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The art of medicine: visual learning fine tunes observation skills

Last updated August 26, 2021

By Clinton Colmenares, Director of News and Media Strategy

It’s often said that medicine is as much art as it is science.

Now Furman University’s art department is embarking on a visual literacy project that aims to produce better healthcare providers.

“It is based on the idea of using art to teach students in the medical field – medical school, nursing, clinical training – more about the process of observation and communication,” says art history professor Sarah Archino.

“It’s a chance to rehearse and practice the skill of looking at a multi-layered scene that might not have one single conclusion,” she adds, “like a complicated real-life scenario when dealing with a patient who has multiple conditions.”

A woman in scrubs and a mask draws with colored pencils.

Rachel Downs, M.D., a resident at Prisma Health, participates in a visual literacy workshop.

Funded by a grant from Prisma Health, the project is a collaboration between Archino and Dr. Joy Shen-Wagner, a family medicine physician at Prisma Health who has a dual appointment as an assistant professor at the University of South Carolina School of Medicine Greenville (USCSMG). She helps train resident physicians through Prisma Health’s Family Medicine Program.

“In the world of increasing technology, we have to guard against becoming potentially distanced from our patients,” says Shen-Wagner. “This exercise will hopefully help physicians in training focus their attention on the patient in front of them either in person or via the telehealth realm.”

The project is important because a health care provider may look at a patient and make certain assumptions that can influence the diagnosis, Archino says.

“There are things you might be interpreting based on your own experiences and prior knowledge and you may not be aware that you’re making an interpretive leap,” she says.

For example, she says, someone may look at Rodin’s “The Thinker” and conclude he has a curved spine. Or they may decide he is anxious or depressed based on the tension evidenced in the body position.

“When you look at this work, what do you notice?” she says. “(If you) say he looks anxious, before just accepting that as a fact … you need to be able to say what makes (you) say that.”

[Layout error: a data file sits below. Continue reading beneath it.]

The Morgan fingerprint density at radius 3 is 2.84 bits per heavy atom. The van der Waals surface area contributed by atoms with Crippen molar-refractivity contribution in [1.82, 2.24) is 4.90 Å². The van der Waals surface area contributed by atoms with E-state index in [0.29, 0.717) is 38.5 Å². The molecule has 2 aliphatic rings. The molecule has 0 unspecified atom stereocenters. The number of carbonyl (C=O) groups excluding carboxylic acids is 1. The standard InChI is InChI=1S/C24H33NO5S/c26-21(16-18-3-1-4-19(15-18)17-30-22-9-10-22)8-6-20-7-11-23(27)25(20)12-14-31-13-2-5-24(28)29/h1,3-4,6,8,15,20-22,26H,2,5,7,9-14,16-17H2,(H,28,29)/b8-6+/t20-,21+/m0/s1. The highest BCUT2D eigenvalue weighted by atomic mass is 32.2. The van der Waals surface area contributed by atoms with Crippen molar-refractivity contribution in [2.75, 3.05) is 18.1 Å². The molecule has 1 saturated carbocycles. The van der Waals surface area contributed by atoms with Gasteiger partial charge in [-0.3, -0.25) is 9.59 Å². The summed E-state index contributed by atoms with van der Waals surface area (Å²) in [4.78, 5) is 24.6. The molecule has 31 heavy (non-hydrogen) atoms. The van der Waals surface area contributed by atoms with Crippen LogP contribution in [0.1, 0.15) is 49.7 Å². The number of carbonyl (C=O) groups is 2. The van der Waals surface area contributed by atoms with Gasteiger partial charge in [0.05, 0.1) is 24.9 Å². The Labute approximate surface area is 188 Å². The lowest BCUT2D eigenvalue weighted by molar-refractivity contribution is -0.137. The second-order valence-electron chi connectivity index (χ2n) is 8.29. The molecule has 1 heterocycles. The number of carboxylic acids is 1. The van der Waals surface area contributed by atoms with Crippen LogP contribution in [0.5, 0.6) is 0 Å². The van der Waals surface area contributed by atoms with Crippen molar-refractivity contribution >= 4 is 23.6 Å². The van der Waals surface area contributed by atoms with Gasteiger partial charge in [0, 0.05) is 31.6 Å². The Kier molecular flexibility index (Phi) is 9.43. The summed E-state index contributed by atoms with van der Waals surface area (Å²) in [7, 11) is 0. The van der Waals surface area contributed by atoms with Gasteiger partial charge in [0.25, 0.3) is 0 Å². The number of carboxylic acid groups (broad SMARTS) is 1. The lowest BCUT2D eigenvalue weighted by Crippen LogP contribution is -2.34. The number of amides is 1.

Studies show that visual literacy participants are more likely to entertain additional possibilities for a diagnosis before drawing a conclusion, she says. It also helps providers become more aware that looking is a complicated, subjective and messy process.

“That leads to the kinds of benefits that can make a real difference in patient care,” she says.

In addition to viewing artwork, the 18 medical residents in the project will attend a workshop and a simulated patient encounter via telemedicine – half before the patient encounter and half afterward, and then be asked to make diagnoses and compare the differences, Archino says.

“Here it’s a learning experience,” she says, “but it’s parallel to what they would do in the real world.”

Shen-Wagner says medical students will be open to the idea, especially if it’s done early in their training “before they become set in their practice patterns.”

The $6,122 grant will fund two summer research fellows – Furman student Chloe Coffindaffer ’23 and USCSMG student Rebecca Bernstein – as well as development of the workshop and tools to measure success, says Archino.

Coffindaffer says that so far, she’s been learning about telemedicine to gain insight that will help with the workshop.

Though she’s an art history major, she wanted to be involved in the research because she’s also on the pre-med track with an eye on becoming a plastic surgeon or dentist, and the project links the two fields. And as part of her training she’s been shadowing a plastic surgeon to get an inside view of the specialty.

“The plastic surgeon I’m shadowing is into art and claims it has helped her in her field,” says Coffindaffer. “And I personally believe it will help in reading scans, any type of patient assessment, to see colors better, lines better, shapes better. We’re also trying to make a survey at the end (of the project) to see if the students come through this program with a more open mind.”

Archino was a 2019 fellow of Furman’s Institute for the Advancement of Community Health, which awarded her an earlier grant to do the foundational research for this study.

Last updated August 26, 2021
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Clinton Colmenares
Director of News and Media Strategy
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